Inevitably, the idea is being spread around that the Latin Church's rule of Celibacy might have something to do with the horror of the sexual abuse of children by clerics in Major Orders.
I think it is extremely important that Catholics approach this matter with a clear, logical, and informed mind.
By informed, I mean, in plain terms, Look at the Church of England before you leap to 'obvious' but erroneous conclusions.
The dirty washing of that ecclesial body has, only recently, been in full view before the Independant Enquiry currently going on in this country. It is a story every bit as unsavoury as anything the Catholic Church has to offer.
In the Church of England married men are ordained and the clergy are allowed to marry. This has done nothing to prevent extensive abuse, and cover-ups, at the highest levels. The most notorious abuser is a former diocesan bishop, charismatic founder of a religious order, who was once, when he was riding high, described on Wikipedia as the holiest and wisest man in the Church of England. He was the darling of the British Establishment. He has recently emerged from prison. Two metropolitan archbishops, Primates of England, were removed from public ministry by their successors for doing cover-ups. (Yes, Canterbury and York make up 100% of the Metropolitan Primates of the C of E.. Carey covered up for Ball, and Hope protected a former Dean of Manchester).
You may argue that the clerics concerned were unmarried and belonged to the Anglo-Catholic 'wing' of the C of E, so that they were pretty well as unwholesome as real papists. But you would be wholly wrong on both counts. Archbishop Carey comes from an extremely Evangelical stable, and a convicted Rural Dean (=Vicar Forane) is another evangelical. And, as for marriage as a guarantee of sexual probity, well, yet another of the convicted clergy (I know him) is a married man with children. In any case, would anybody argue that only married men should be ordained?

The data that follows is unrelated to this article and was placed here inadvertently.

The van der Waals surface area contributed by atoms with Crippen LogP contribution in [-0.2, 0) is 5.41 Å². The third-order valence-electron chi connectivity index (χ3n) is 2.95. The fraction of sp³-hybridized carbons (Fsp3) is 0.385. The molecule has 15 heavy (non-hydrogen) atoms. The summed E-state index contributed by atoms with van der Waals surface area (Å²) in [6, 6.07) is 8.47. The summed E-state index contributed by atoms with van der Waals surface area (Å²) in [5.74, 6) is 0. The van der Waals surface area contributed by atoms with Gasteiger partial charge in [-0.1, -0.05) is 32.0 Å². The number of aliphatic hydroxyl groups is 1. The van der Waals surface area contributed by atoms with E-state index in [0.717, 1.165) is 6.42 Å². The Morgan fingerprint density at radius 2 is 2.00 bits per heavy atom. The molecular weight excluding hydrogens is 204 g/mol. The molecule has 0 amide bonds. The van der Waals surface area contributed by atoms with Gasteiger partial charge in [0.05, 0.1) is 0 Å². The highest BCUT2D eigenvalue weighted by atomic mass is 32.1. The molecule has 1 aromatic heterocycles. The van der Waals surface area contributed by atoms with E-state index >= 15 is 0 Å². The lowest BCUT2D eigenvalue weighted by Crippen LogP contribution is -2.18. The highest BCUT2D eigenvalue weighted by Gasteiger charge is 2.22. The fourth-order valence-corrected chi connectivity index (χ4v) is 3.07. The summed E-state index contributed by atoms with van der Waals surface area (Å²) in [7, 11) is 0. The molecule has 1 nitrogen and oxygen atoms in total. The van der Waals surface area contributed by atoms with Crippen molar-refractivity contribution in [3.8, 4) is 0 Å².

Don't be naive.
I am not making an attack on Anglicanism. I happen to think that the Anglican tradition of a largely married parochial clergy is a gift of God which we should all cherish.
But the simplistic bilge floating across the oceans from Australia and America, linking celibacy with abuse, is unevidenced nonsense.
Worse, it is simply another ebullition of the sick centuries-old prejudice in WASP culture against the Catholic Church and, especially, against her clergy.